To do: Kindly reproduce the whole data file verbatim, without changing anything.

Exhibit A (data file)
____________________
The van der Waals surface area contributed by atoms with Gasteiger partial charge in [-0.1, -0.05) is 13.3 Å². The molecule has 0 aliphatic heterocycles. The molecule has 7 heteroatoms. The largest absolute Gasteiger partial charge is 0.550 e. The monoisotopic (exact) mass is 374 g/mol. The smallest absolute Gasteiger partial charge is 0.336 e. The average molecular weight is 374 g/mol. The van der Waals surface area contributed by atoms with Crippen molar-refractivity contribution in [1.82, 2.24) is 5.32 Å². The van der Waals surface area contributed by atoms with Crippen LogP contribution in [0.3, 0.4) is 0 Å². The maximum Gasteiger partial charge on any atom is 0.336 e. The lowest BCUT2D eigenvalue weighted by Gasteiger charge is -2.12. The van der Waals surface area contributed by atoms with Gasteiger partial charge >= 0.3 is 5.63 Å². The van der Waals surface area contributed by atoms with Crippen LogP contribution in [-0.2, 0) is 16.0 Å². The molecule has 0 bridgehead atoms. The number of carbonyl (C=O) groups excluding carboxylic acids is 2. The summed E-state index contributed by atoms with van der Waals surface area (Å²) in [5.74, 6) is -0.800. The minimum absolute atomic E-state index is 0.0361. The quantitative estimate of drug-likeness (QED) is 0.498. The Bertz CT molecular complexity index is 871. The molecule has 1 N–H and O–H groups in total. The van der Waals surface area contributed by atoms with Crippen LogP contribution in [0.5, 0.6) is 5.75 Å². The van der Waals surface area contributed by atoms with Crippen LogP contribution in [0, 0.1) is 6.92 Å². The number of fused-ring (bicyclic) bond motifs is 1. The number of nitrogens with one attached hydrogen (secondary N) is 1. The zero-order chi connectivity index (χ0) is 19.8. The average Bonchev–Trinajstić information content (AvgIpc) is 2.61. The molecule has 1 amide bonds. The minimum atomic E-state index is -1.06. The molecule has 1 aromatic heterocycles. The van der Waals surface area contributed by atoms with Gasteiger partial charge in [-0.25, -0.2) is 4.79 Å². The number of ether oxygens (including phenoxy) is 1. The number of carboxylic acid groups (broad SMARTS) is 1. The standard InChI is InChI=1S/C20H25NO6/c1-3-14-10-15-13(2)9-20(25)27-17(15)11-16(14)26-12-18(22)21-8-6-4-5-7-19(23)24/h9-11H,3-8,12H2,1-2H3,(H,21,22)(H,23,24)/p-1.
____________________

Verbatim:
The van der Waals surface area contributed by atoms with Gasteiger partial charge in [-0.1, -0.05) is 13.3 Å². The molecule has 0 aliphatic heterocycles. The molecule has 7 heteroatoms. The largest absolute Gasteiger partial charge is 0.550 e. The monoisotopic (exact) mass is 374 g/mol. The smallest absolute Gasteiger partial charge is 0.336 e. The average molecular weight is 374 g/mol. The van der Waals surface area contributed by atoms with Crippen molar-refractivity contribution in [1.82, 2.24) is 5.32 Å². The van der Waals surface area contributed by atoms with Crippen LogP contribution in [0.3, 0.4) is 0 Å². The maximum Gasteiger partial charge on any atom is 0.336 e. The lowest BCUT2D eigenvalue weighted by Gasteiger charge is -2.12. The van der Waals surface area contributed by atoms with Gasteiger partial charge >= 0.3 is 5.63 Å². The van der Waals surface area contributed by atoms with Crippen LogP contribution in [-0.2, 0) is 16.0 Å². The molecule has 0 bridgehead atoms. The number of carbonyl (C=O) groups excluding carboxylic acids is 2. The summed E-state index contributed by atoms with van der Waals surface area (Å²) in [5.74, 6) is -0.800. The minimum absolute atomic E-state index is 0.0361. The quantitative estimate of drug-likeness (QED) is 0.498. The Bertz CT molecular complexity index is 871. The molecule has 1 N–H and O–H groups in total. The van der Waals surface area contributed by atoms with Crippen LogP contribution in [0.5, 0.6) is 5.75 Å². The van der Waals surface area contributed by atoms with Crippen LogP contribution in [0, 0.1) is 6.92 Å². The number of fused-ring (bicyclic) bond motifs is 1. The number of nitrogens with one attached hydrogen (secondary N) is 1. The zero-order chi connectivity index (χ0) is 19.8. The average Bonchev–Trinajstić information content (AvgIpc) is 2.61. The molecule has 1 amide bonds. The minimum atomic E-state index is -1.06. The molecule has 1 aromatic heterocycles. The van der Waals surface area contributed by atoms with Gasteiger partial charge in [-0.25, -0.2) is 4.79 Å². The number of ether oxygens (including phenoxy) is 1. The number of carboxylic acid groups (broad SMARTS) is 1. The standard InChI is InChI=1S/C20H25NO6/c1-3-14-10-15-13(2)9-20(25)27-17(15)11-16(14)26-12-18(22)21-8-6-4-5-7-19(23)24/h9-11H,3-8,12H2,1-2H3,(H,21,22)(H,23,24)/p-1.